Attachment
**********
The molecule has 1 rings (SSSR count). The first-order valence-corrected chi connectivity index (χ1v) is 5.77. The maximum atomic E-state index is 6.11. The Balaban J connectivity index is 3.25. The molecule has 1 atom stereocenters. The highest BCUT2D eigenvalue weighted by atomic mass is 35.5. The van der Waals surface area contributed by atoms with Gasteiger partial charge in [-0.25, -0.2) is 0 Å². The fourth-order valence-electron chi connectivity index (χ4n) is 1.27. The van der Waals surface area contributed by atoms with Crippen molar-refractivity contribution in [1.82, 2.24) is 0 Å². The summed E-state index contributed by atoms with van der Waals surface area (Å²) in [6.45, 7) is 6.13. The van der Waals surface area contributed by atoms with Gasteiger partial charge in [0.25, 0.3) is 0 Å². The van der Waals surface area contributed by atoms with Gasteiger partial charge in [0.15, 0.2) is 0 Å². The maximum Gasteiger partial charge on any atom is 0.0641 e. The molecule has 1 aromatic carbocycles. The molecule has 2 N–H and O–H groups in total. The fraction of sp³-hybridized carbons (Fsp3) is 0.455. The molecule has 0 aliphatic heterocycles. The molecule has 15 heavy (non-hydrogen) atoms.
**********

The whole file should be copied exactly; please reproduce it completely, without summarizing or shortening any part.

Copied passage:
The molecule has 1 rings (SSSR count). The first-order valence-corrected chi connectivity index (χ1v) is 5.77. The maximum atomic E-state index is 6.11. The Balaban J connectivity index is 3.25. The molecule has 1 atom stereocenters. The highest BCUT2D eigenvalue weighted by atomic mass is 35.5. The van der Waals surface area contributed by atoms with Gasteiger partial charge in [-0.25, -0.2) is 0 Å². The fourth-order valence-electron chi connectivity index (χ4n) is 1.27. The van der Waals surface area contributed by atoms with Crippen molar-refractivity contribution in [1.82, 2.24) is 0 Å². The summed E-state index contributed by atoms with van der Waals surface area (Å²) in [6.45, 7) is 6.13. The van der Waals surface area contributed by atoms with Gasteiger partial charge in [0.25, 0.3) is 0 Å². The van der Waals surface area contributed by atoms with Gasteiger partial charge in [0.15, 0.2) is 0 Å². The maximum Gasteiger partial charge on any atom is 0.0641 e. The molecule has 1 aromatic carbocycles. The molecule has 2 N–H and O–H groups in total. The fraction of sp³-hybridized carbons (Fsp3) is 0.455. The molecule has 0 aliphatic heterocycles. The molecule has 15 heavy (non-hydrogen) atoms.